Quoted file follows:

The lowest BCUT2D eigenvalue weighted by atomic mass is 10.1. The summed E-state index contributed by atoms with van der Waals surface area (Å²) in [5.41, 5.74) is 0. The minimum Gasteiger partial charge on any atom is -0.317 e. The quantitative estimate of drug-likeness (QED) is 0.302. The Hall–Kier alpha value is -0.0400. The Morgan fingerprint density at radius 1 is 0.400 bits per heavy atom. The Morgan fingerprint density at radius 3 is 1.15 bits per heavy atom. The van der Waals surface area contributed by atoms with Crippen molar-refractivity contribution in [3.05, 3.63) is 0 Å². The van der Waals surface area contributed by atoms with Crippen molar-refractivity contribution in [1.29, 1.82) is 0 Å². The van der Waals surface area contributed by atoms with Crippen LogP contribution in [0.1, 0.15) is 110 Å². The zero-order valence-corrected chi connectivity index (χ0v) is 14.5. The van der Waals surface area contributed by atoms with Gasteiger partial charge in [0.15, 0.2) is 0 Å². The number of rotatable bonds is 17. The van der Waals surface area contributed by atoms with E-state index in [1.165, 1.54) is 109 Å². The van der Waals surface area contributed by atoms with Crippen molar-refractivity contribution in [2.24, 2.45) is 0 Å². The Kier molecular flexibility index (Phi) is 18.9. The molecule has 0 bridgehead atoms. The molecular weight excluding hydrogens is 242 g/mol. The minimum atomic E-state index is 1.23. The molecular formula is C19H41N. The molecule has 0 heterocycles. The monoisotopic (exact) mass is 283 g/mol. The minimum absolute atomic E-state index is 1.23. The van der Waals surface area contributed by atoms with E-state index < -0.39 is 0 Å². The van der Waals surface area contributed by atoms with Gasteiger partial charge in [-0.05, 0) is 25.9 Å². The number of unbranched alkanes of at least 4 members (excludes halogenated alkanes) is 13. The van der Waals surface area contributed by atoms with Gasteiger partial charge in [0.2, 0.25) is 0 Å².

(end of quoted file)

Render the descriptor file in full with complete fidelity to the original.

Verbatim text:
The lowest BCUT2D eigenvalue weighted by atomic mass is 10.1. The summed E-state index contributed by atoms with van der Waals surface area (Å²) in [5.41, 5.74) is 0. The minimum Gasteiger partial charge on any atom is -0.317 e. The quantitative estimate of drug-likeness (QED) is 0.302. The Hall–Kier alpha value is -0.0400. The Morgan fingerprint density at radius 1 is 0.400 bits per heavy atom. The Morgan fingerprint density at radius 3 is 1.15 bits per heavy atom. The van der Waals surface area contributed by atoms with Crippen molar-refractivity contribution in [3.05, 3.63) is 0 Å². The van der Waals surface area contributed by atoms with Crippen molar-refractivity contribution in [1.29, 1.82) is 0 Å². The van der Waals surface area contributed by atoms with Crippen LogP contribution in [0.1, 0.15) is 110 Å². The zero-order valence-corrected chi connectivity index (χ0v) is 14.5. The van der Waals surface area contributed by atoms with Gasteiger partial charge in [0.15, 0.2) is 0 Å². The number of rotatable bonds is 17. The van der Waals surface area contributed by atoms with E-state index in [1.165, 1.54) is 109 Å². The van der Waals surface area contributed by atoms with Crippen molar-refractivity contribution in [2.24, 2.45) is 0 Å². The Kier molecular flexibility index (Phi) is 18.9. The molecule has 0 bridgehead atoms. The molecular weight excluding hydrogens is 242 g/mol. The minimum atomic E-state index is 1.23. The molecular formula is C19H41N. The molecule has 0 heterocycles. The monoisotopic (exact) mass is 283 g/mol. The minimum absolute atomic E-state index is 1.23. The van der Waals surface area contributed by atoms with E-state index < -0.39 is 0 Å². The van der Waals surface area contributed by atoms with Gasteiger partial charge in [-0.05, 0) is 25.9 Å². The number of unbranched alkanes of at least 4 members (excludes halogenated alkanes) is 13. The van der Waals surface area contributed by atoms with Gasteiger partial charge in [0.2, 0.25) is 0 Å².